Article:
But others point out that Ichiro, along with Ibanez, is one of the few Mariners to put up consistently high numbers during a season in which the team has all but collapsed. They also suggest that Ichiro, being Japanese and not a vocal clubhouse presence, is somewhat vulnerable to scapegoating in a clubhouse that at times appeared divided along linguistic and cultural lines.
"He goes about his business, works hard, sets goals for himself and achieves them every year," the team insider said. "How is that selfish? With him, it isn't about the 200 hits. It's about playing the game the right way and playing it hard every time out."
No one can dispute the value of a leadoff man who has reached the 200-hit plateau eight consecutive times and scored at least 100 runs each time. Especially in relation to the overall poor performances around him.
Part of the puzzle any new GM will face is where to play Ichiro, who puts up singles-hitting statistics more common to a center fielder while playing a power slot in right. It is usually cheaper for teams to find power-hitting right fielders than sluggers who play center field.
But with team president Chuck Armstrong already ruling out high-priced free-agent acquisitions this winter — making it next to impossible for a power-hitting center fielder to be signed — the Mariners face a serious outfield power shortage if Ibanez leaves, holes are filled from within the organization and Ichiro stays in right.
As with Ibanez, third baseman Beltre isn't really sure where he'll fit into a wholesale rebuilding process. Or how excited he'd be as part of one.
"It depends," he said the day he announced he would undergo season-ending thumb surgery. "I want to win. That's the bottom line. If this team is going to go young and really try to rebuild it, I don't want to really be in the situation where I know we're going to lose coming to spring training. I hope that's not the case, because if it is, it's not going to be fun."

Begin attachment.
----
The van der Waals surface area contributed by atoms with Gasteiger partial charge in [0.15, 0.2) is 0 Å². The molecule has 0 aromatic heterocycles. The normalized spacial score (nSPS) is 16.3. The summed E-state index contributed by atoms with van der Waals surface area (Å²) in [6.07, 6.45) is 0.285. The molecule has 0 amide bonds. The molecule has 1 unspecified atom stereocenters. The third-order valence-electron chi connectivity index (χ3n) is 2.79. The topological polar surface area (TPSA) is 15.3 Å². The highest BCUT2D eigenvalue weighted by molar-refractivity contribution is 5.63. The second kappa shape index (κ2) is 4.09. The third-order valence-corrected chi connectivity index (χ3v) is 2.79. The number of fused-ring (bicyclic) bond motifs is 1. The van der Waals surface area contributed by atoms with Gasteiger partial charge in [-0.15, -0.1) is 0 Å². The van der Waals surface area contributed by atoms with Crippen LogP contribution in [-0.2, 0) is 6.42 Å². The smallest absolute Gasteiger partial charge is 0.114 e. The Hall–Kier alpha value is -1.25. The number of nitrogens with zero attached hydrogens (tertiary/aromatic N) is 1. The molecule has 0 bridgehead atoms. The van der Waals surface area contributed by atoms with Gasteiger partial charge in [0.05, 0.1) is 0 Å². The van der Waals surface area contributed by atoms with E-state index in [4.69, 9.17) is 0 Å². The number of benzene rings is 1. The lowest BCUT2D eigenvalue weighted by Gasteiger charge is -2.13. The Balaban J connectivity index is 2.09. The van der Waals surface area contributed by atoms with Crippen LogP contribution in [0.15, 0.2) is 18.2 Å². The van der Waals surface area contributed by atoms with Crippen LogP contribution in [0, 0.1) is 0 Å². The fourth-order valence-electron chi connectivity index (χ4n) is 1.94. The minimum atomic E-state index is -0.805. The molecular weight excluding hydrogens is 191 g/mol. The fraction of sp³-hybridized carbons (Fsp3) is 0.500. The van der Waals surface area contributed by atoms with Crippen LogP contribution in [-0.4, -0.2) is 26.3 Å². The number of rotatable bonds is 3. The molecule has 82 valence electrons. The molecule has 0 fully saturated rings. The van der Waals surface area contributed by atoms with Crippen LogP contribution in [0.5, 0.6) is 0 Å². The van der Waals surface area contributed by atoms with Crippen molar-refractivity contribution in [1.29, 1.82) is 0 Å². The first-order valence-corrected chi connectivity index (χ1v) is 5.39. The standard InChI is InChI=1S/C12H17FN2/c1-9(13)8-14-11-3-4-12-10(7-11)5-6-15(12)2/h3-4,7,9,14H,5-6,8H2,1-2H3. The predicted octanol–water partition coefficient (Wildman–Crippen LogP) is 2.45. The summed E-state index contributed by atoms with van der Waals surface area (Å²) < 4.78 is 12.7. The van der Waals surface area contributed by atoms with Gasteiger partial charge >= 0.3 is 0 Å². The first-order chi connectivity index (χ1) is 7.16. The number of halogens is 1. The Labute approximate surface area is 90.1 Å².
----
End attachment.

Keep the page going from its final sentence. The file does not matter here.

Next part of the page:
Beltre has one year remaining on his Seattle contract, at a rather hefty $12 million. A trade of Beltre, either this winter or midway through 2009, is likely to net the team some top prospects in addition to freeing up cash.
But Beltre provides the team's surest infield glove and is the next biggest power threat after Ibanez. This year's Mariners have the second-worst slugging percentage in the American League and appear primed for an even bigger fall next season if Ibanez, Beltre or both wind up leaving.
Up the middle, the Mariners face questions about the futures of shortstop Yuniesky Betancourt and second baseman Jose Lopez. There has been thought of moving Lopez, who put up career-best numbers on offense, to a corner infield spot to mitigate his lack of defensive range. But it's unknown whether he could hit for the power required of a third or first baseman.
As for Betancourt, he took huge steps backward at the plate and in the field. But there are few infield replacements at second, third, first or shortstop who appear ready for the majors. Third baseman Matt Tuiasosopo barely got his feet wet in September, with utility man Miguel Cairo handling just as much work at the infield corners.
Tug Hulett is viewed as a backup infielder at best.
In the minors, top prospect Carlos Triunfel is still a year or two away, though it's not known whether he'll stay at shortstop or move to third base. The Mariners have high hopes for Dennis Raben, their 2008 second-round pick out of the University of Miami who could be converted from right field to first base. But he played at short-season Class A Everett this year.
Unless somebody were to step up in a huge way at Class AAA next season, it appears the only hopes of replacing the current middle infield would come via trade. More than likely, the new GM would give the Betancourt-Lopez middle infield combination another shot.
"We're a team that gets its share of hits," Mariners interim manager Jim Riggleman said. "But we just can't seem to pick up those RBI. We're getting runners in scoring position, but we're not driving them home. Maybe it's because we have a runner at second base and then hit a single and the runner stops at third. That's where power comes in handy for you, and you want those balls hit to the gap."
Any way it's sliced, the 2008 season was a dreadful one power-wise outside of Ibanez, Beltre and, at times, Lopez. And with Ibanez, Beltre, or both possibly on their way out, it will be a challenge for this team to avoid crashing through the floor.
Geoff Baker: 206-464-8286 or firstname.lastname@example.org
Copyright © 2008 The Seattle Times Company
UPDATE - 8:27 PM
Catcher Gregg Zaun retires after 16 seasons